News

Jeff Griffin, Senior Editor

Projects requiring excavation are recognized as among the most dangerous in construction, and protecting personnel who must work in trenches and surrounding areas from cave-ins is a priority with life and death implications.

For small jobs, trench protection may be as simple as dropping a trench box into the excavation. Larger jobs are more complex. A major project often requires extensive engineering and the use of specialized shielding and shoring.

More than 280 key transmission, engineering, contracting and vendor personnel attended the INGAA Foundation’s 20th Annual Meeting at the Bellagio Hotel in Las Vegas this past November.

In addition to committee meetings presentations included “Opportunities and Challenges Facing the Natural Gas Industry” by Keith Rattie, chairman of Questar Corp...

On December 2, Earth Tool Company announced that a settlement has been reached between The Charles Machine Works, Inc. (CMW), Earth Tool Company, LLC (ETC), and Vermeer Corporation regarding litigation related to the purchase of ETC by CMW.

John English

In just a few short decades, the use of horizontal directional drilling, as a method to install pipelines and utilities, has become common place.

The advantages of HDD are two-fold. HDD has already saved billions if not trillions of dollars in bottom line construction costs.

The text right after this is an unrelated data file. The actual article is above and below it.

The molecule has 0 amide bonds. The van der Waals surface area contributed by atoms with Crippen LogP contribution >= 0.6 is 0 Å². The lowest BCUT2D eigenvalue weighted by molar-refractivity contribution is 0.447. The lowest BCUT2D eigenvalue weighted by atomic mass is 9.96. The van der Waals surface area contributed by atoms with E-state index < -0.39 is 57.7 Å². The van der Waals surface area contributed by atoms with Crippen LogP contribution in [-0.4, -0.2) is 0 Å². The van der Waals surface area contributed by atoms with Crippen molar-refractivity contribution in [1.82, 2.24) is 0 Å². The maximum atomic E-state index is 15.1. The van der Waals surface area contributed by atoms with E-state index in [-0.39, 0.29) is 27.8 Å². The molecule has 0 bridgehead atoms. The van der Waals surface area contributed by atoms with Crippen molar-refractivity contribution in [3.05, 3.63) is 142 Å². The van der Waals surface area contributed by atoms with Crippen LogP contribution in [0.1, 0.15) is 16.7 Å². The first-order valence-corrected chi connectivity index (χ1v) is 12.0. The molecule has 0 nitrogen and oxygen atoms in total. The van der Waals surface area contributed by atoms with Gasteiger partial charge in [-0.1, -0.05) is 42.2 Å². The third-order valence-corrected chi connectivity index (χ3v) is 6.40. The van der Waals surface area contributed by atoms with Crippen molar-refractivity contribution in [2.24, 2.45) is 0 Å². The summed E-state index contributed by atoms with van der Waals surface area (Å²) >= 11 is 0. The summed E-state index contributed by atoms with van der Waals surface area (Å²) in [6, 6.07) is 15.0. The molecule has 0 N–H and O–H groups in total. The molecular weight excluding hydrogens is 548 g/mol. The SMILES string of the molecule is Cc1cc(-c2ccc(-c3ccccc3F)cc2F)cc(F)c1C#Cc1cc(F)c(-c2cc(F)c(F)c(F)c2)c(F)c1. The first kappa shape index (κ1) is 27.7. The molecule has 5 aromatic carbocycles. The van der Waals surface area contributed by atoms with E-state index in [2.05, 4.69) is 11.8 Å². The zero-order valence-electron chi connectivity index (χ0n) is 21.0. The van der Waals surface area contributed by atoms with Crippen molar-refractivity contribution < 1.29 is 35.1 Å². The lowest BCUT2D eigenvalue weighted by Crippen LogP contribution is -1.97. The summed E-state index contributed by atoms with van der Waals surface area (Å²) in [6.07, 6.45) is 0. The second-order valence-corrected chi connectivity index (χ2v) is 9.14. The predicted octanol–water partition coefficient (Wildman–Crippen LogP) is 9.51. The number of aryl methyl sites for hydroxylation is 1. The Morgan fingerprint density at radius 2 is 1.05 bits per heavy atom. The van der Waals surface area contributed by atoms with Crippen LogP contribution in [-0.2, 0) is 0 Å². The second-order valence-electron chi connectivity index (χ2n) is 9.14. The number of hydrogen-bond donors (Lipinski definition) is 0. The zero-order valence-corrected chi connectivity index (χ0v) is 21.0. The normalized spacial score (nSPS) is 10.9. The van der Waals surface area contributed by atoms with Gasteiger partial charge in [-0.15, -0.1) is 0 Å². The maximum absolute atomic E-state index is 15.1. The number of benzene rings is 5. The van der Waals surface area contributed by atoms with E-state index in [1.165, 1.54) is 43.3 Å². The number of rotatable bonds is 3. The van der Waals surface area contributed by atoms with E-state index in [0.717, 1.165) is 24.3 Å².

Jeff Griffin, Senior Editor

Grouts have a multitude of uses for many types of construction.

For utility construction, grouts are most often thought of for sealing leaks and joints in water and sewer pipe infrastructure, manhole rehabilitation and filling annular space between pipes and surrounding structures.

Aries Industries, with the additional expertise of Avanti International, Logiball and DeNeef and in cooperation with the University of Houston's CIGMAT grout specialty engineering group, has announced two workshops to take place in mid-January 2011 in Pompano Beach, Florida. The workshops are a Refresher Course for Sewer System Managers, Specification Writers and Inspectors on Jan. 18, and the three-day Sewer Infiltration Control Test and Sealing Equipment Seminar for Operators and Inspectors Jan. 19-21.

The new figure is derived from $500 million for the sewer overflow work plus $150 million for other mandated sewer and storm-water improvements, inspections and maintenance work needed to comply with the federal Clean Water Act.

The city of Richmond, British Columbia’s Engineering and Public Works Department has recently been selected to receive two national awards sponsored by the Canadian Public Works Association (CPWA) for their 2010 National Public Works Week (NPWW) campaign.

The city of Akron, OH, has been federally mandated to improve its sewer system to help curtail overflow over the next 18 years at a cost of $650 million. The city previously had estimated the work would cost more than $500 million.

The Trenchless Technology Center (TTC) at Louisiana Tech University recently hosted a delegation from China’s largest petroleum pipeline construction and engineering firm to share information about technologies being developed at the University, exchange ideas, and to lay the groundwork for possible future collaborations.

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